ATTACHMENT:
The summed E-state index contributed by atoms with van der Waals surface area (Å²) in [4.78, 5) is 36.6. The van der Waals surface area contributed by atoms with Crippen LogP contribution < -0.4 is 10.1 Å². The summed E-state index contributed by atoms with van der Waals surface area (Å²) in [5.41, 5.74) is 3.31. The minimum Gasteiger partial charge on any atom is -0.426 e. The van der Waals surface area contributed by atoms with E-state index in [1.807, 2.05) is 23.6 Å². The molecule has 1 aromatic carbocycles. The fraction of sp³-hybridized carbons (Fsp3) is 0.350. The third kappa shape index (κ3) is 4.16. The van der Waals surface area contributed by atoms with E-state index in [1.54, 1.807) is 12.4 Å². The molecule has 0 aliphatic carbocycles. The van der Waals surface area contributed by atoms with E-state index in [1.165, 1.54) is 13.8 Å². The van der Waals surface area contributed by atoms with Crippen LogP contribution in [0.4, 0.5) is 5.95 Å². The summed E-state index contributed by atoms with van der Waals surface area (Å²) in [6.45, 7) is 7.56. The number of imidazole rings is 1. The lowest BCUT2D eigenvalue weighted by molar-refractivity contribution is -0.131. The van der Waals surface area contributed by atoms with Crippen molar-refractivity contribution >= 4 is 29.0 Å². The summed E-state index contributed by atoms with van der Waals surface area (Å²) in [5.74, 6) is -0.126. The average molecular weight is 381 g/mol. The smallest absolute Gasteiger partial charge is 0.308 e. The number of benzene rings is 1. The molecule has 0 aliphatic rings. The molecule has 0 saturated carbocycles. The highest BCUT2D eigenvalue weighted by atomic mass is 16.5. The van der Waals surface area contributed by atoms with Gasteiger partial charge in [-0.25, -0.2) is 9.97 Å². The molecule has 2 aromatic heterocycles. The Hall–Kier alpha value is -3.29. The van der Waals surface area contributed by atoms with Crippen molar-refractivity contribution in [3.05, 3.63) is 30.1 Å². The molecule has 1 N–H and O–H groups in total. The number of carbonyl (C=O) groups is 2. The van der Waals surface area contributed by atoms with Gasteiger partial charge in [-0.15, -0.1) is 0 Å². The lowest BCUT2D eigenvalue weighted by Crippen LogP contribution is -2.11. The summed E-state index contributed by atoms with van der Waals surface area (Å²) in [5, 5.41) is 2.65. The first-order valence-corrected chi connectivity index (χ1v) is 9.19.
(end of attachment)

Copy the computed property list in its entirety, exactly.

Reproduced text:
The summed E-state index contributed by atoms with van der Waals surface area (Å²) in [4.78, 5) is 36.6. The van der Waals surface area contributed by atoms with Crippen LogP contribution < -0.4 is 10.1 Å². The summed E-state index contributed by atoms with van der Waals surface area (Å²) in [5.41, 5.74) is 3.31. The minimum Gasteiger partial charge on any atom is -0.426 e. The van der Waals surface area contributed by atoms with E-state index in [1.807, 2.05) is 23.6 Å². The molecule has 1 aromatic carbocycles. The fraction of sp³-hybridized carbons (Fsp3) is 0.350. The third kappa shape index (κ3) is 4.16. The van der Waals surface area contributed by atoms with E-state index in [1.54, 1.807) is 12.4 Å². The molecule has 0 aliphatic carbocycles. The van der Waals surface area contributed by atoms with E-state index in [1.165, 1.54) is 13.8 Å². The van der Waals surface area contributed by atoms with Crippen LogP contribution in [0.4, 0.5) is 5.95 Å². The summed E-state index contributed by atoms with van der Waals surface area (Å²) in [6.45, 7) is 7.56. The number of imidazole rings is 1. The lowest BCUT2D eigenvalue weighted by molar-refractivity contribution is -0.131. The van der Waals surface area contributed by atoms with Crippen molar-refractivity contribution >= 4 is 29.0 Å². The summed E-state index contributed by atoms with van der Waals surface area (Å²) in [5.74, 6) is -0.126. The average molecular weight is 381 g/mol. The smallest absolute Gasteiger partial charge is 0.308 e. The number of benzene rings is 1. The molecule has 0 aliphatic rings. The molecule has 0 saturated carbocycles. The highest BCUT2D eigenvalue weighted by atomic mass is 16.5. The van der Waals surface area contributed by atoms with Gasteiger partial charge in [-0.25, -0.2) is 9.97 Å². The molecule has 2 aromatic heterocycles. The Hall–Kier alpha value is -3.29. The van der Waals surface area contributed by atoms with Crippen molar-refractivity contribution in [3.05, 3.63) is 30.1 Å². The molecule has 1 N–H and O–H groups in total. The number of carbonyl (C=O) groups is 2. The van der Waals surface area contributed by atoms with Gasteiger partial charge in [-0.15, -0.1) is 0 Å². The lowest BCUT2D eigenvalue weighted by Crippen LogP contribution is -2.11. The summed E-state index contributed by atoms with van der Waals surface area (Å²) in [5, 5.41) is 2.65. The first-order valence-corrected chi connectivity index (χ1v) is 9.19.